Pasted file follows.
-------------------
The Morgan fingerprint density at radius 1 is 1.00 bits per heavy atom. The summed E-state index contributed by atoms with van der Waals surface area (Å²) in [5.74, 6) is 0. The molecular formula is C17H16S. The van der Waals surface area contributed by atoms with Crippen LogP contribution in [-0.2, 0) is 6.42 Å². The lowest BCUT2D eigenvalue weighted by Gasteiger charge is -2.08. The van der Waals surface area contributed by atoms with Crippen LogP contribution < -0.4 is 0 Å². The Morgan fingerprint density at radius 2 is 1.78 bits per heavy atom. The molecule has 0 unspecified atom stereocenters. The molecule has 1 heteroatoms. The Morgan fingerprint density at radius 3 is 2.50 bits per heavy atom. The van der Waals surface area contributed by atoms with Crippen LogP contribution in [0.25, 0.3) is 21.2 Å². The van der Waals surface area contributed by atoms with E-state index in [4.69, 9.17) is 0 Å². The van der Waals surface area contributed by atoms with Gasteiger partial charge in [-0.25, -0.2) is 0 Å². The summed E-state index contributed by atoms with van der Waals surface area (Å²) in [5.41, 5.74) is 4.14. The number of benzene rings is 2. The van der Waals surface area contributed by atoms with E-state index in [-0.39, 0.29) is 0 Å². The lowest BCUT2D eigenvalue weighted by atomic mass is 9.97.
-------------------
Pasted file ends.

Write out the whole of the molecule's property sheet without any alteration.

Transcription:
The Morgan fingerprint density at radius 1 is 1.00 bits per heavy atom. The summed E-state index contributed by atoms with van der Waals surface area (Å²) in [5.74, 6) is 0. The molecular formula is C17H16S. The van der Waals surface area contributed by atoms with Crippen LogP contribution in [-0.2, 0) is 6.42 Å². The lowest BCUT2D eigenvalue weighted by Gasteiger charge is -2.08. The van der Waals surface area contributed by atoms with Crippen LogP contribution < -0.4 is 0 Å². The Morgan fingerprint density at radius 2 is 1.78 bits per heavy atom. The molecule has 0 unspecified atom stereocenters. The molecule has 1 heteroatoms. The Morgan fingerprint density at radius 3 is 2.50 bits per heavy atom. The van der Waals surface area contributed by atoms with Crippen LogP contribution in [0.25, 0.3) is 21.2 Å². The van der Waals surface area contributed by atoms with E-state index in [4.69, 9.17) is 0 Å². The van der Waals surface area contributed by atoms with Gasteiger partial charge in [-0.25, -0.2) is 0 Å². The summed E-state index contributed by atoms with van der Waals surface area (Å²) in [5.41, 5.74) is 4.14. The number of benzene rings is 2. The van der Waals surface area contributed by atoms with E-state index in [-0.39, 0.29) is 0 Å². The lowest BCUT2D eigenvalue weighted by atomic mass is 9.97.